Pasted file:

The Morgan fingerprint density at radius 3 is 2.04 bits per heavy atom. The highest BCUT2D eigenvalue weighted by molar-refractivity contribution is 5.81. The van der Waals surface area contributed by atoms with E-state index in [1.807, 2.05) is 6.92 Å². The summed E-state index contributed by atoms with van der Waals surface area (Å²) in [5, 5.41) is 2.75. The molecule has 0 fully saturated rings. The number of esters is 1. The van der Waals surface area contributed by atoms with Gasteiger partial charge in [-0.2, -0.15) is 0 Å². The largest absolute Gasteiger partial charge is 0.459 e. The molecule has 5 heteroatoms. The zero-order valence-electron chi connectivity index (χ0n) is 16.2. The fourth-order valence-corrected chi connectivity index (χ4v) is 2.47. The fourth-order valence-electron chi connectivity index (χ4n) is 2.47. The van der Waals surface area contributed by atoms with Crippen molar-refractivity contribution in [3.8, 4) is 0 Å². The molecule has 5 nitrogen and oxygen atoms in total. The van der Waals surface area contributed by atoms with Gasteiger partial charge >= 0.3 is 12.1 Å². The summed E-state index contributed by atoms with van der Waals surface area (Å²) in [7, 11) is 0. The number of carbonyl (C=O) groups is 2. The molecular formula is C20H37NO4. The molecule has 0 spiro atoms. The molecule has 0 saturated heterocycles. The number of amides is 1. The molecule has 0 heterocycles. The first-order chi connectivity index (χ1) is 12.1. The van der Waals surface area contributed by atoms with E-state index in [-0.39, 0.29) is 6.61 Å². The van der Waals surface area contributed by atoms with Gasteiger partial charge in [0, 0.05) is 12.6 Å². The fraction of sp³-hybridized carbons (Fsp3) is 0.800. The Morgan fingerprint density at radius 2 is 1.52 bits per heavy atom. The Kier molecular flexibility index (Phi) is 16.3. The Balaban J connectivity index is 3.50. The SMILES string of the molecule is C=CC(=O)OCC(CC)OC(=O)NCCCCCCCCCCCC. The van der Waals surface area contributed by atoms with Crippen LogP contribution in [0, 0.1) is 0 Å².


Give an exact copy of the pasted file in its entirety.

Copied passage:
The Morgan fingerprint density at radius 3 is 2.04 bits per heavy atom. The highest BCUT2D eigenvalue weighted by molar-refractivity contribution is 5.81. The van der Waals surface area contributed by atoms with E-state index in [1.807, 2.05) is 6.92 Å². The summed E-state index contributed by atoms with van der Waals surface area (Å²) in [5, 5.41) is 2.75. The molecule has 0 fully saturated rings. The number of esters is 1. The van der Waals surface area contributed by atoms with Gasteiger partial charge in [-0.2, -0.15) is 0 Å². The largest absolute Gasteiger partial charge is 0.459 e. The molecule has 5 heteroatoms. The zero-order valence-electron chi connectivity index (χ0n) is 16.2. The fourth-order valence-corrected chi connectivity index (χ4v) is 2.47. The fourth-order valence-electron chi connectivity index (χ4n) is 2.47. The van der Waals surface area contributed by atoms with Crippen molar-refractivity contribution in [3.8, 4) is 0 Å². The molecule has 5 nitrogen and oxygen atoms in total. The van der Waals surface area contributed by atoms with Gasteiger partial charge >= 0.3 is 12.1 Å². The summed E-state index contributed by atoms with van der Waals surface area (Å²) in [7, 11) is 0. The number of carbonyl (C=O) groups is 2. The molecular formula is C20H37NO4. The molecule has 0 spiro atoms. The molecule has 0 saturated heterocycles. The number of amides is 1. The molecule has 0 heterocycles. The first-order chi connectivity index (χ1) is 12.1. The van der Waals surface area contributed by atoms with E-state index in [-0.39, 0.29) is 6.61 Å². The van der Waals surface area contributed by atoms with Gasteiger partial charge in [0, 0.05) is 12.6 Å². The fraction of sp³-hybridized carbons (Fsp3) is 0.800. The Morgan fingerprint density at radius 2 is 1.52 bits per heavy atom. The Kier molecular flexibility index (Phi) is 16.3. The Balaban J connectivity index is 3.50. The SMILES string of the molecule is C=CC(=O)OCC(CC)OC(=O)NCCCCCCCCCCCC. The van der Waals surface area contributed by atoms with Crippen LogP contribution in [0, 0.1) is 0 Å².